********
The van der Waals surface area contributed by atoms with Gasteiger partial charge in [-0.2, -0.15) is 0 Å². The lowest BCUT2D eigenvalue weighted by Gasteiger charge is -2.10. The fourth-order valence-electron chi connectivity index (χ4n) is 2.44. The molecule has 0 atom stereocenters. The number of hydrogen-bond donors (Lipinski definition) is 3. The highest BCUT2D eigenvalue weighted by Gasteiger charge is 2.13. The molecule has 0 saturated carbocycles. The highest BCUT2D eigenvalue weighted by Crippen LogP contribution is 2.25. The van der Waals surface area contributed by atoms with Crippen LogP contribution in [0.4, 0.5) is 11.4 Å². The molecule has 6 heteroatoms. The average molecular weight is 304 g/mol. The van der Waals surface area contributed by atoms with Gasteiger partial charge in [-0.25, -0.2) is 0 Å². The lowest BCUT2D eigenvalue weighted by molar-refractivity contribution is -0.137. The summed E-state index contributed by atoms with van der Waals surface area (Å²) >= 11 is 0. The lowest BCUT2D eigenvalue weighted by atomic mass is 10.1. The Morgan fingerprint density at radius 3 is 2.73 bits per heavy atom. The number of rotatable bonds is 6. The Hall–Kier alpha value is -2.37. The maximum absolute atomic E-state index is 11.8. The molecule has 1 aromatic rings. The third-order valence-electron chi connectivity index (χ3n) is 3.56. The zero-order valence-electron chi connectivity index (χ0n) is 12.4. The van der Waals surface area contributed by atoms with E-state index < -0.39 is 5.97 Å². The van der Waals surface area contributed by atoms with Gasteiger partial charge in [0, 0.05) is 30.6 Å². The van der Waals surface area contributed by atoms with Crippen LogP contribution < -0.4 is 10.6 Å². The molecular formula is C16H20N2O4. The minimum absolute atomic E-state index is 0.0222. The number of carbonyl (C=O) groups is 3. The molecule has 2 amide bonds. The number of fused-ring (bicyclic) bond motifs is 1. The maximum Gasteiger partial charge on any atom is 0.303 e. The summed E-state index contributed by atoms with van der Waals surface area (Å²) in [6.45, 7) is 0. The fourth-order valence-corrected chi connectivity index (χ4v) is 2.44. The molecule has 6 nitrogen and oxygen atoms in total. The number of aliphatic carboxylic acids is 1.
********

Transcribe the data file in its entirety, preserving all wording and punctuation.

The van der Waals surface area contributed by atoms with Gasteiger partial charge in [-0.2, -0.15) is 0 Å². The lowest BCUT2D eigenvalue weighted by Gasteiger charge is -2.10. The fourth-order valence-electron chi connectivity index (χ4n) is 2.44. The molecule has 0 atom stereocenters. The number of hydrogen-bond donors (Lipinski definition) is 3. The highest BCUT2D eigenvalue weighted by Gasteiger charge is 2.13. The molecule has 0 saturated carbocycles. The highest BCUT2D eigenvalue weighted by Crippen LogP contribution is 2.25. The van der Waals surface area contributed by atoms with Crippen LogP contribution in [0.4, 0.5) is 11.4 Å². The molecule has 6 heteroatoms. The average molecular weight is 304 g/mol. The van der Waals surface area contributed by atoms with Gasteiger partial charge in [-0.25, -0.2) is 0 Å². The lowest BCUT2D eigenvalue weighted by molar-refractivity contribution is -0.137. The summed E-state index contributed by atoms with van der Waals surface area (Å²) >= 11 is 0. The lowest BCUT2D eigenvalue weighted by atomic mass is 10.1. The Morgan fingerprint density at radius 3 is 2.73 bits per heavy atom. The number of rotatable bonds is 6. The Hall–Kier alpha value is -2.37. The maximum absolute atomic E-state index is 11.8. The molecule has 1 aromatic rings. The third-order valence-electron chi connectivity index (χ3n) is 3.56. The zero-order valence-electron chi connectivity index (χ0n) is 12.4. The van der Waals surface area contributed by atoms with E-state index < -0.39 is 5.97 Å². The van der Waals surface area contributed by atoms with Gasteiger partial charge in [0, 0.05) is 30.6 Å². The van der Waals surface area contributed by atoms with Crippen LogP contribution < -0.4 is 10.6 Å². The molecular formula is C16H20N2O4. The minimum absolute atomic E-state index is 0.0222. The number of carbonyl (C=O) groups is 3. The molecule has 2 amide bonds. The number of fused-ring (bicyclic) bond motifs is 1. The maximum Gasteiger partial charge on any atom is 0.303 e. The summed E-state index contributed by atoms with van der Waals surface area (Å²) in [6.45, 7) is 0. The fourth-order valence-corrected chi connectivity index (χ4v) is 2.44. The molecule has 6 nitrogen and oxygen atoms in total. The number of aliphatic carboxylic acids is 1.